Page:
Emily Harris

International Correspondent Emily Harris is based in Jerusalem as part of NPR's Mideast team. Her post covers news related to Israel, the West Bank and Gaza Strip. She began this role in March of 2013.

Over her career, Harris has served in multiple roles within public media. She first joined NPR in 2000, as a general assignment reporter. A prolific reporter often filing two stories a day, Harris covered major stories including 9/11 and its aftermath, including the impact on the airline industry; and the anthrax attacks. She also covered how policies set in Washington are implemented across the country.

In 2002, Harris worked as a Special Correspondent on NOW with Bill Moyer, focusing on investigative storytelling. In 2003 Harris became NPR's Berlin Correspondent, covering Central and Eastern Europe. In that role, she reported regularly from Iraq, leading her to be a key member of the NPR team awarded a 2005 Peabody Award for coverage of the region.

Harris left NPR in December 2007 to become a host for a live daily program, Think Out Loud, on Oregon Public Broadcasting. Under her leadership Harris's team received three back to back Gracie Awards for Outstanding Talk Show, and a share in OPB's 2009 Peabody Award for the series "Hard Times." Harris's other awards include the RIAS Berlin Commission's first-place radio award in 2007 and second-place in 2006. She was a John S. Knight fellow at Stanford University in 2005-2006.

A seasoned reporter, she was asked to help train young journalist through NPR's "Next Generation" program. She also served as editorial director for Journalism Accelerator, a project to bring journalists together to share ideas and experiences; and was a writer-in-residence teaching radio writing to high school students.

One of the aspects of her work that most intrigues her is why people change their minds and what inspires them to do so.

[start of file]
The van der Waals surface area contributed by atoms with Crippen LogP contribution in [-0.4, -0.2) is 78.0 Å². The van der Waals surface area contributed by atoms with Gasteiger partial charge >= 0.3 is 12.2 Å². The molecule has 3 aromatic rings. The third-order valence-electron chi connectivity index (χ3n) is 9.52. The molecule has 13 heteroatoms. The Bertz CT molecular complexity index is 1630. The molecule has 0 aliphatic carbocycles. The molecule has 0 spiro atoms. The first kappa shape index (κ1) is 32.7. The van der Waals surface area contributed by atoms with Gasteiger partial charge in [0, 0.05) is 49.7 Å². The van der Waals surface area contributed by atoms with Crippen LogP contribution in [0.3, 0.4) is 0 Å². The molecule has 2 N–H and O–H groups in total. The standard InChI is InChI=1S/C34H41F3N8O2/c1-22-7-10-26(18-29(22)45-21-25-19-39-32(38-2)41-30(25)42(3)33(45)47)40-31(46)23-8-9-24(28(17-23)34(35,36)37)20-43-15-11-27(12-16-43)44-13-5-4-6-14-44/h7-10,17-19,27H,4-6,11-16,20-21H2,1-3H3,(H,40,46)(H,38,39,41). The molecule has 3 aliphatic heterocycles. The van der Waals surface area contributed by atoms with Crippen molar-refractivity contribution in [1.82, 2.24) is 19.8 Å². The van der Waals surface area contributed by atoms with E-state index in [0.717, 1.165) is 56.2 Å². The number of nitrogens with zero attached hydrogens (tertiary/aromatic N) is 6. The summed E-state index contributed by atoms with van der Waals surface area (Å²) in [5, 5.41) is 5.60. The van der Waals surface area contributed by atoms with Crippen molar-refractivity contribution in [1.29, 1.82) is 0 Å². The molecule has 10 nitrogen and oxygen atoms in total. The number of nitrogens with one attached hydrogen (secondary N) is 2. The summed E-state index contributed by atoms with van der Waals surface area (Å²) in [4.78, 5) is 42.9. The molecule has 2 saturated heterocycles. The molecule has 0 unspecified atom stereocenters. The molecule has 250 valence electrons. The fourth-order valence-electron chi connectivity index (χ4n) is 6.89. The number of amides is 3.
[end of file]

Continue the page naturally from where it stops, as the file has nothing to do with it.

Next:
Outside of work, Harris has drafted a screenplay about the Iraq war and for another project is collecting stories about the most difficult parts of parenting.

She has a B.A. in Russian Studies from Yale University.

Earlier this month, more than a dozen writers, poets and activists in Gaza got threatening fliers signed with the name ISIS, the Sunni extremists fighting with brutal violence in Iraq and Syria.

But a few days later, a new flier, also signed ISIS, also known as the Islamic State, denied responsibility and apologized.

The incident is raising the question of whether ISIS is taking root in Gaza — or if someone is just playing around.

People in Gaza are getting impatient with the slow pace of rebuilding. International donors pledged $5.4 billion to help, but little of the money has made it to Gaza yet.

A Gaza tech startup accelerator has gone a different route — international crowdfunding.

Three months after the Gaza Strip war between Hamas and Israel, reconstruction of destroyed homes and businesses has hardly started. Part of the problem is the lack of clear Palestinian government authority on the ground.

Angry men crowded outside the Beautiful Tower Co. for Trade and Contracting in Gaza City last week. They wanted to pay for cement, but the man at the door would let in only one person at a time.

Everyone pushing for a turn had been authorized through a complicated monitoring system endorsed by Israel, the Palestinian Authority and the United Nations to buy materials to fix war-damaged homes. The system is meant to stop militants from getting cement to use for tunnels and even requires Palestinians to get prior approval from home inspectors to buy a single sack of cement.

After a spate of deadly violence in Jerusalem, Israeli Prime Minister Benjamin Netanyahu promised to speed up home demolitions of attackers as a punishment and deterrent.